The CrashGaurd bumper has a snug fit and wont get loose over time, like some of the cheaper bumpers out there. The raised lip design will protect the front and back from scratches that you’d normally get from your phone sitting on rough surfaces.

The small details like the oversized ports, clicky buttons, lanyard cutout and overall quality make this the best bumper case you can get for your Galaxy S9.

RhinoShield’s research and dedication to quality has made their products unmatched when it comes to protective cases. Save 20% by using our code “XDA” when you’re buying your new case from RhinoShield.

Shop RhinoShield

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jeudi 19 avril 2018

Microsoft Translator adds AI-powered Offline Language Packs

Microsoft Translator is Microsoft’s competitor to Google Translate. The app has a broad feature set, and it features translation capabilities in many languages. Users can use it for text-to-speech translation in many languages.

Now, Microsoft has announced that Translator has added new capabilities that allow users and developers to get AI-powered translations whether they are connected to the Internet or not. The new capabilities allow users and third-party app developers to benefit from neural translation technology regardless of whether their device is connected to the cloud or offline.

End users can now download free AI-powered offline packs in Microsoft Translator. Microsoft states that this development comes after two years of work, and it’s said to complement its effort to make sure developers and users can access AI-powered tools for their data, regardless of whether it’s in the cloud or in a device. The ability is referred by experts as edge computing.

The company notes that Microsoft Translator released AI-powered online neural machine translation (NMT) in 2016. This capability was only available online because of “the computing power needed to run these high-quality translation models. In late 2017, the capability was launched for specific Android phones that had a dedicated AI chip–namely, the Huawei Mate 10 series as well as the Honor View 10, as they have a customized version of Translator. This was because the Kirin 970 SoC has a dedicated Neural Processing Unit (NPU). According to Microsoft, it allowed users of these devices to get offline translation quality on par with the quality of online neural translation.

The Microsoft Translator team was then able to further optimize the algorithms, which allowed them to run directly on any modern device’s CPU without needing a dedicated AI chip. The new Translator apps therefore now bring neural machine translation “to the edge of the cloud” for all Android, iOS, and Amazon Fire devices, with support for Windows devices coming soon.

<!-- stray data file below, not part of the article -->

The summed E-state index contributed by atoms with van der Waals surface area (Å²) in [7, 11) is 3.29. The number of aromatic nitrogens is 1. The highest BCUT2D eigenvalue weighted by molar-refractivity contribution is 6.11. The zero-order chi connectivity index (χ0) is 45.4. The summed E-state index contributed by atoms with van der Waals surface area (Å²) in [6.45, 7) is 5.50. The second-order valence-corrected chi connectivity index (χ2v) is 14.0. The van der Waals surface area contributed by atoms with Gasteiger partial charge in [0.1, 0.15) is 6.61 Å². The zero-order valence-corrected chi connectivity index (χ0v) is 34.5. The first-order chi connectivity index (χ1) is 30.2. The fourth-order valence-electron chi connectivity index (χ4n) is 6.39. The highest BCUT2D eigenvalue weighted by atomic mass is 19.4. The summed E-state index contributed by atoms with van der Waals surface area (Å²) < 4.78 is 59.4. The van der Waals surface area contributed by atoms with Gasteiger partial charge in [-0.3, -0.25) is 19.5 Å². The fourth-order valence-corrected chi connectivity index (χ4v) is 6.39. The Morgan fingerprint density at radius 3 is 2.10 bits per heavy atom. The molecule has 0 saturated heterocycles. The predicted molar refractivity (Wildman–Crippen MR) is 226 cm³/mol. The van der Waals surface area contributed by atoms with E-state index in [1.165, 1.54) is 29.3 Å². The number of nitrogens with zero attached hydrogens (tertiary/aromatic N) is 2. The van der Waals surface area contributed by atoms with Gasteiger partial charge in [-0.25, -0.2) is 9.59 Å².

According to Microsoft, the new NMT packs produce higher quality translations which are up to 23 percent better and about 50 percent smaller than the previous non-neural offline language packs. The NMT packs are available in Translator’s most popular languages, and the company states that new NMT languages will be added regularly. Users can check the complete up to date list here.

The second feature which Microsoft has announced today is a preview of the new local feature in the Translator Android app, which enables Android developers to “quickly and easily” add text translation to any Android app that benefits from translation capabilities. Additionally, Android developers can add offline NMT to their apps for the first time thanks to the new NMT offline packs, which allows their users to get access to NMT translated content without an Internet connection.

To integrate translation in their app, developers will need to add “some simple code” that will use Android’s bound service technology with an AIDL interface to silently call the Translator app, and the Translator app will then do the rest. If the user’s device is online, the Translator app will retrieve the information from the Microsoft Translator service on Azure. If there is no Internet connectivity, the app will use local NMT offline language packs to deliver the translation back to the developer’s app.

Microsoft states that this feature is expected to be generally available within 90 days of the preview release.  The company also notes that when the user’s device is online, translations can also leverage customized translation models that match the app and company’s unique terminology.